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In the world of heavy-duty vehicles, the retarding capability is of high interest, as the natural retarding power and braking force per vehicle weight is only about one-tenth and a half of the passenger vehicles respectively. This is why such vehicles use an auxiliary braking device, either a drivetrain retarder or an engine brake. It brings not only the safety benefit, but also the economic one, as it prolongs service intervals of friction brakes and the vehicle can go downhill at higher speed with sufficient safety reserve. As the operational vehicle fuel economy improves, the natural vehicle retarding power decreases. For this reason, the performance and torque characteristic of the auxiliary braking systems need to be improved as well. The work focuses on the development of an advanced engine brake system, which works in two-stroke cycle. The development process utilized both the simulation and experimental techniques. A project partner simultaneously proposed a new valve train design, but this development is beyond the scope of this paper. The simulation phase started with a 1-D model of a serial production heavy-duty Diesel engine, at which both the experiment and new valve train design proposal aimed. The model underwent partial calibration, mainly in terms of discharge coefficient and engine and manifold geometry, as combustion is not of interest in the engine brake mode. Parameterized advanced valve actuation in the model enabled the optimizing tool to arbitrarily modify the valve lift profiles without colliding issues. The optimizer used several constraining parameters that are given either by requirements of the valve train mechanism or have an impact on stress and durability of engine components. Resulting valve lift profiles fulfilling the constraints showed braking performance which exceeds the nominal positive power output of the engine and outdoes the contemporary 4-stroke engine brake, particularly at low engine speed. The final valve lift profiles were then inputted into the mechanical model of the proposed valve train mechanism and checked for dynamics behavior. After that, the model kinematics produced final cam profiles and technical documentation was prepared for camshafts manufacturing. The camshafts were then mounted in the engine together with the newly designed valve train mechanism designed by a project partner. Due to cost and dynamometer possibilities, the experiment had to be performed only on selected cylinders. For this reason, a numerical torsional model of the engine crank-train coupled to the dynamometer helped determine proper engine layout and safety operating points of the engine. The engine was then equipped with fast and slow sensors and data acquisition system. The subsequent experiment yielded data for further re-calibration and validation of the 1-D model. The experiment confirmed correctly proposed valve lift profiles and performance prediction and also revealed unexpected phenomena during the gas exchange process.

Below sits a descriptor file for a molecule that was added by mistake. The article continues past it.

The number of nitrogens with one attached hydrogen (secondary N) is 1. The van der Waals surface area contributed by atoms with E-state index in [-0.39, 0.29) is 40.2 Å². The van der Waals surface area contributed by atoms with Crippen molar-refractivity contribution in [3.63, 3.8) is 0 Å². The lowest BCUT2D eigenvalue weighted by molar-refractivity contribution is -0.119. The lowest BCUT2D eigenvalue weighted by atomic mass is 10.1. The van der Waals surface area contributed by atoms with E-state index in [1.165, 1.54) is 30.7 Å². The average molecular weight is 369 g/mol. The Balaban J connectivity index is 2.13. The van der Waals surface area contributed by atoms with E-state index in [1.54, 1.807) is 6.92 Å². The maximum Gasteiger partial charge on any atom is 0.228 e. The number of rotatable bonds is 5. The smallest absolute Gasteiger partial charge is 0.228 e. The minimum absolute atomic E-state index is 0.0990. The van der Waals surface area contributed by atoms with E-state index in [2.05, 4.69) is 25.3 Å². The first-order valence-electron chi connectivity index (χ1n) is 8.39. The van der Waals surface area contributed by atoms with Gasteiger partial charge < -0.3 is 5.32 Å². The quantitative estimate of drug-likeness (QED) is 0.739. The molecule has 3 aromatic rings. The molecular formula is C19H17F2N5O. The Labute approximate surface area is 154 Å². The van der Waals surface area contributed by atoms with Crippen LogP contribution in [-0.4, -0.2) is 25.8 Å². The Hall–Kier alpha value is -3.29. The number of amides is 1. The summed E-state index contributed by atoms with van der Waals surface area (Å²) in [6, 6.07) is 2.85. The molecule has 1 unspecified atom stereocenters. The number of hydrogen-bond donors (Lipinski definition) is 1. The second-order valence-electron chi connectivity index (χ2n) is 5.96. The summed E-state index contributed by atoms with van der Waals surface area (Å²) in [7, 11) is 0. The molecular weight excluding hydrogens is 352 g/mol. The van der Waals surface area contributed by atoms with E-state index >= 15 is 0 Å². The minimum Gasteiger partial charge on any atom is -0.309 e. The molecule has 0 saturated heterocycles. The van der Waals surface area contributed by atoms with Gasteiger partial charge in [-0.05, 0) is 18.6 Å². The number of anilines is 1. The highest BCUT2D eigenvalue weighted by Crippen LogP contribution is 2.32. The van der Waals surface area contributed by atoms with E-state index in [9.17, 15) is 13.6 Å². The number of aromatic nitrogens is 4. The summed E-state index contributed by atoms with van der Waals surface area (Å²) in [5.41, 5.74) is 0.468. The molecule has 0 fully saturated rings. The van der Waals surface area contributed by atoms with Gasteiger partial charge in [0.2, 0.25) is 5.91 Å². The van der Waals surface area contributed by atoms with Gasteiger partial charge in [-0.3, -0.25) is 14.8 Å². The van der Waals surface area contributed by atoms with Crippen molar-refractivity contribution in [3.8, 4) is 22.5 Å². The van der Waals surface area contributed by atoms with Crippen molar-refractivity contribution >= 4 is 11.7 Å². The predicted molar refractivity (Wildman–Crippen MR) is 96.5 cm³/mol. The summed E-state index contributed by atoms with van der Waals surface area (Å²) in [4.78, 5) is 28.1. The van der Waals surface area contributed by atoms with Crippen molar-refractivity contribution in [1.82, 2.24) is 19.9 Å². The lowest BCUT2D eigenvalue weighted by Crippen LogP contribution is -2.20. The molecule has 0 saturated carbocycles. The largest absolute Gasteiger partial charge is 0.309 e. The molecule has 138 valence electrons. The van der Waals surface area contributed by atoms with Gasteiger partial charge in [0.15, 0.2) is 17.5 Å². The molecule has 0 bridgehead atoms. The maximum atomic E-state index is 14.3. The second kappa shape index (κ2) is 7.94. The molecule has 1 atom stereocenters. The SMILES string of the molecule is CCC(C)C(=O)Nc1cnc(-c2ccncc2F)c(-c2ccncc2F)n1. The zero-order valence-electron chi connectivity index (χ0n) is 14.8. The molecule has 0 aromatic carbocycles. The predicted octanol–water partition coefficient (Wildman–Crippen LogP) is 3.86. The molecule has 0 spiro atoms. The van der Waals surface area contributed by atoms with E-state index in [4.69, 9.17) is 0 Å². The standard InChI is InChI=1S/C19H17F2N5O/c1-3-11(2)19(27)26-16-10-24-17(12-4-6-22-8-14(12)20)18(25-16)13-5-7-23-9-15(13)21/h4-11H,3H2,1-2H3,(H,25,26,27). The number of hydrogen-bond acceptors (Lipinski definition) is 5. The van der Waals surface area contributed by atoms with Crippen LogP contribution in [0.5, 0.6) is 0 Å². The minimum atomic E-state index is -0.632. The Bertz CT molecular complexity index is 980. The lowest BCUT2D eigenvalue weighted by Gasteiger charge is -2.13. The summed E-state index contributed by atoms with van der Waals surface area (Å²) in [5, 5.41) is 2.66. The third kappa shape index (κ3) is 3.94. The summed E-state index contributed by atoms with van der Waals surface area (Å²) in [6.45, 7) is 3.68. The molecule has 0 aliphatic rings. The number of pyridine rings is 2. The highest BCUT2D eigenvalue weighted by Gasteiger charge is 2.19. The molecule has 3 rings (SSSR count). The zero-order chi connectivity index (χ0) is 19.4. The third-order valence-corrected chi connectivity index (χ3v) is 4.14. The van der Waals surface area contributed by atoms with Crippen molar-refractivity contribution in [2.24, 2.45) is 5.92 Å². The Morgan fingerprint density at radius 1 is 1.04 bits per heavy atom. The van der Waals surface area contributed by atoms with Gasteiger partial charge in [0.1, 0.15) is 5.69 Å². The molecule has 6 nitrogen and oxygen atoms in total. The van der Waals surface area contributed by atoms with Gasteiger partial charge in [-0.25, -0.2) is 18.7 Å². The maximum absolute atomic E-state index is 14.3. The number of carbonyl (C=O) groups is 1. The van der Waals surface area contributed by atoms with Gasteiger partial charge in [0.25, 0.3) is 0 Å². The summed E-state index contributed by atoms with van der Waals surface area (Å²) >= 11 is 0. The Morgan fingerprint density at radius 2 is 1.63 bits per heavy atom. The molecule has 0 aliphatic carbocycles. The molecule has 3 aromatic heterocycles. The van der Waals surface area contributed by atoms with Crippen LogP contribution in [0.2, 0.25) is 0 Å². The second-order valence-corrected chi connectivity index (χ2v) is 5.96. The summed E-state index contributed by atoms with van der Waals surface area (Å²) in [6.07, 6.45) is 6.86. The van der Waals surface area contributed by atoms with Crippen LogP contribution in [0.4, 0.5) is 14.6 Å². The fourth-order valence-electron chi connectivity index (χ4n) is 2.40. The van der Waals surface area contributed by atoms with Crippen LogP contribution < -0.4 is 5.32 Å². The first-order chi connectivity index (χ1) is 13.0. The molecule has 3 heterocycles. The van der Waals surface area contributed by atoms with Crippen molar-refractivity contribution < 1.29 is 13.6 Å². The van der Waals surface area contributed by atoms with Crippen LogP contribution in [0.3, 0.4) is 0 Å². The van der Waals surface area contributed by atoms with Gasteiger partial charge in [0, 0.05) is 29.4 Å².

Ing. Ondrej Bolehovsky, Faculty of Mechanical Engineering, Czech Technical University in Prague, CZECH REPUBLIC Dr. Radek Tichanek, Faculty of Mechanical Engineering, Czech Technical University in Prague, CZECH REPUBLIC Prof. Michal Takats, Faculty of Mechanical Engineering, Czech Technical University in Prague, CZECH REPUBLIC Ing. Zbynek Syrovatka, Faculty of Mechanical Engineering, Czech Technical University in Prague, CZECH REPUBLIC